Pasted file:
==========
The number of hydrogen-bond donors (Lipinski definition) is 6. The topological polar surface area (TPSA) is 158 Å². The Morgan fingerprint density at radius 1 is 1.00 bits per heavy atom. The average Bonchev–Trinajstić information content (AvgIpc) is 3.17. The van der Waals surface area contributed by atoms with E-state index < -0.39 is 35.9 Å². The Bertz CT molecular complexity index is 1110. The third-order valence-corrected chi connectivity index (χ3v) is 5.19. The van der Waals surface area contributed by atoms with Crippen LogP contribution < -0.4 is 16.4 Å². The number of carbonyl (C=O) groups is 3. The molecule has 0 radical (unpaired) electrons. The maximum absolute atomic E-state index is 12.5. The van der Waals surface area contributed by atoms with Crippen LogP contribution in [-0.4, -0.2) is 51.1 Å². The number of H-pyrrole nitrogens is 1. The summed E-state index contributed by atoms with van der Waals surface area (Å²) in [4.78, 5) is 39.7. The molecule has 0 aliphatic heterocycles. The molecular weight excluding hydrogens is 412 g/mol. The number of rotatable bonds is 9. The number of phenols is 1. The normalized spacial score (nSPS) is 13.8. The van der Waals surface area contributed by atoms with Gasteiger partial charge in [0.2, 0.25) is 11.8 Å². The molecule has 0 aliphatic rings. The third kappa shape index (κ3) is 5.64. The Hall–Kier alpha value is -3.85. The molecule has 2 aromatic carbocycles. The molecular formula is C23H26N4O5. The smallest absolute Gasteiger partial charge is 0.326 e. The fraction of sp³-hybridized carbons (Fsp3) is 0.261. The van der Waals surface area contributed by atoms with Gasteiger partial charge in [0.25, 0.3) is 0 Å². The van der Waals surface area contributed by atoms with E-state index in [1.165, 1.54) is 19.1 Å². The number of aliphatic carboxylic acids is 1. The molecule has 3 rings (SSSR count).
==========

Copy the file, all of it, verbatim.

The number of hydrogen-bond donors (Lipinski definition) is 6. The topological polar surface area (TPSA) is 158 Å². The Morgan fingerprint density at radius 1 is 1.00 bits per heavy atom. The average Bonchev–Trinajstić information content (AvgIpc) is 3.17. The van der Waals surface area contributed by atoms with E-state index < -0.39 is 35.9 Å². The Bertz CT molecular complexity index is 1110. The third-order valence-corrected chi connectivity index (χ3v) is 5.19. The van der Waals surface area contributed by atoms with Crippen LogP contribution < -0.4 is 16.4 Å². The number of carbonyl (C=O) groups is 3. The molecule has 0 radical (unpaired) electrons. The maximum absolute atomic E-state index is 12.5. The van der Waals surface area contributed by atoms with Crippen LogP contribution in [-0.4, -0.2) is 51.1 Å². The number of H-pyrrole nitrogens is 1. The summed E-state index contributed by atoms with van der Waals surface area (Å²) in [4.78, 5) is 39.7. The molecule has 0 aliphatic heterocycles. The molecular weight excluding hydrogens is 412 g/mol. The number of rotatable bonds is 9. The number of phenols is 1. The normalized spacial score (nSPS) is 13.8. The van der Waals surface area contributed by atoms with Gasteiger partial charge in [0.2, 0.25) is 11.8 Å². The molecule has 0 aliphatic rings. The third kappa shape index (κ3) is 5.64. The Hall–Kier alpha value is -3.85. The molecule has 2 aromatic carbocycles. The molecular formula is C23H26N4O5. The smallest absolute Gasteiger partial charge is 0.326 e. The fraction of sp³-hybridized carbons (Fsp3) is 0.261. The van der Waals surface area contributed by atoms with Gasteiger partial charge in [0.25, 0.3) is 0 Å². The van der Waals surface area contributed by atoms with E-state index in [1.165, 1.54) is 19.1 Å². The number of aliphatic carboxylic acids is 1. The molecule has 3 rings (SSSR count).